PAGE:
This week’s announcement of faster, more colorful versions of the iPod Touch was met with:
- a) rapture
- b) sophisticated market analysis
- c) indifference
Actually, the answer is d) scorn.
You see, the lowly (that one always hurts) iPod Touch is not perceived as an aperitif for those wishing to sample the iOS menu. Nor is it the logical landing place for someone who prizes small, elegant things. It is also not a cost-effective way to get onto the Internet without all the carpel tunnel. No, dear readers, the iPod Touch kind of makes people crazy. Crazy the way reality TV makes me crazy. I mean, the existence of totally made up skits featuring surgically-enhanced blonde people doesn’t affect my life, but the very idea that they exist on a TV screen is kind of irritating. So it is in the brains of the iPod Touch skeptics, who outnumber me by the millions.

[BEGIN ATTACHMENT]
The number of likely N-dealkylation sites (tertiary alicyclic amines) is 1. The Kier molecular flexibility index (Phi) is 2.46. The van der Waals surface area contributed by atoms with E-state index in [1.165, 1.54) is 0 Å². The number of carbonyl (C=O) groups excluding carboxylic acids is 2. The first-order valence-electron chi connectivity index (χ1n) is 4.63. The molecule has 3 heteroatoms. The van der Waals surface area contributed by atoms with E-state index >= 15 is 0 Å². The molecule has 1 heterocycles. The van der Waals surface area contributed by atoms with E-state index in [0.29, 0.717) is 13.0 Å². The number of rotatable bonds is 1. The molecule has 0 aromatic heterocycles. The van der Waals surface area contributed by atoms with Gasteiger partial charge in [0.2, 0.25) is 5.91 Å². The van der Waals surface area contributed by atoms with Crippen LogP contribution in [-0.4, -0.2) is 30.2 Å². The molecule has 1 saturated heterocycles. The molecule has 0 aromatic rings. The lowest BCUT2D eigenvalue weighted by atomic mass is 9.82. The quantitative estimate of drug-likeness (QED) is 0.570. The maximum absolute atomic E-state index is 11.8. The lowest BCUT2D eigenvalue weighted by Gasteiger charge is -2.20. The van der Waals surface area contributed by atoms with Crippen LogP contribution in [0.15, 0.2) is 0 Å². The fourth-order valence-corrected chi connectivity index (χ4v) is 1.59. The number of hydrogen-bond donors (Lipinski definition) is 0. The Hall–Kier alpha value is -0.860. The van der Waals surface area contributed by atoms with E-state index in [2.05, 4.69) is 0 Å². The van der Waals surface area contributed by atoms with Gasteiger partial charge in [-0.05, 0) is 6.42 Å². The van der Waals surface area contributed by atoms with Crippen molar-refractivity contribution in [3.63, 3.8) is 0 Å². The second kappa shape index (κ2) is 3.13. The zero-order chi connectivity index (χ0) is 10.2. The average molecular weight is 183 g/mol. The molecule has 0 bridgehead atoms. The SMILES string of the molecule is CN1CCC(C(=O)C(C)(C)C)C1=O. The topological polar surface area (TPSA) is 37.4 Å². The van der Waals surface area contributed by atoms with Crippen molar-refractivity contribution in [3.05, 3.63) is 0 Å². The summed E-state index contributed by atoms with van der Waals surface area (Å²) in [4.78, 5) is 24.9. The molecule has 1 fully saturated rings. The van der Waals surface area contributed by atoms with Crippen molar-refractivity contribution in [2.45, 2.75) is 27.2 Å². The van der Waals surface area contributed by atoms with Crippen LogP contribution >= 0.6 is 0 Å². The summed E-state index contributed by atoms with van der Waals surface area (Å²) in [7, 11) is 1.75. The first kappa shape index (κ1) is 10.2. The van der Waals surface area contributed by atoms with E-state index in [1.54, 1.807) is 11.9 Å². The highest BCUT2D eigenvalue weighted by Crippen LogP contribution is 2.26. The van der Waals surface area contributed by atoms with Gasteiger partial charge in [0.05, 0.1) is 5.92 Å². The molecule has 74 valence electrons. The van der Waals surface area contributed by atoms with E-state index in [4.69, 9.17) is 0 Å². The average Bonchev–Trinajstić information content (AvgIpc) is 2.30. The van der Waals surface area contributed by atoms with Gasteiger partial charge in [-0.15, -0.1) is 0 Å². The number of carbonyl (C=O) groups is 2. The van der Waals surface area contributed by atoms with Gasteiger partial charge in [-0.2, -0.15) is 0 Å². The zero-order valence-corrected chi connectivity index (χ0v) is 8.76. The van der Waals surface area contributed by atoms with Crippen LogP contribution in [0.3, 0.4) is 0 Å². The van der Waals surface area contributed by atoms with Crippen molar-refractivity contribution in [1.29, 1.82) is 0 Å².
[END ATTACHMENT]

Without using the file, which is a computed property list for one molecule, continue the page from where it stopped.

An iPod Touch hater has three modes: first, he or she, probably an iPhone/Apple Watch fan person, must be unimpressed. “It’s been so long since I thought about the iPod.” Next, it is good to be a prophet of doom. “I don’t think there’s much life left in that thing.” Finally, convert that one naife you know who secretly carries an iPod, into a cultural outsider. “I can see how you might get one for a five-year-old.”
And so the iPod Touch is an obsolete, doomed, toy. Case closed!
As I’m sure you have surmised, I beg to differ.
I got my iPod Touch in 2013, when I needed a test device for the first edition of my iOS accessibility book. I justified the purchase by promising myself to sell the underpowered thing once the book was done. But like so many Apple products before, my Touch, whose name is Sea Lion, burrowed its way into my life. Soon, it had become my primary podcast listening device, text message checker, and Kodi remote.
My case for the iPod Touch is a personal one: while the disdain in which it is held by the world at large is weird, I don’t suggest that everyone take a Touch to the prom. Chances are that if you don’t have one, you have arranged your life in such a way that the Touch would be redundant. But I use the thing every day, far more than my phone. With every fiber of my being, I am fighting the urge to anthropomorphize the little bugger.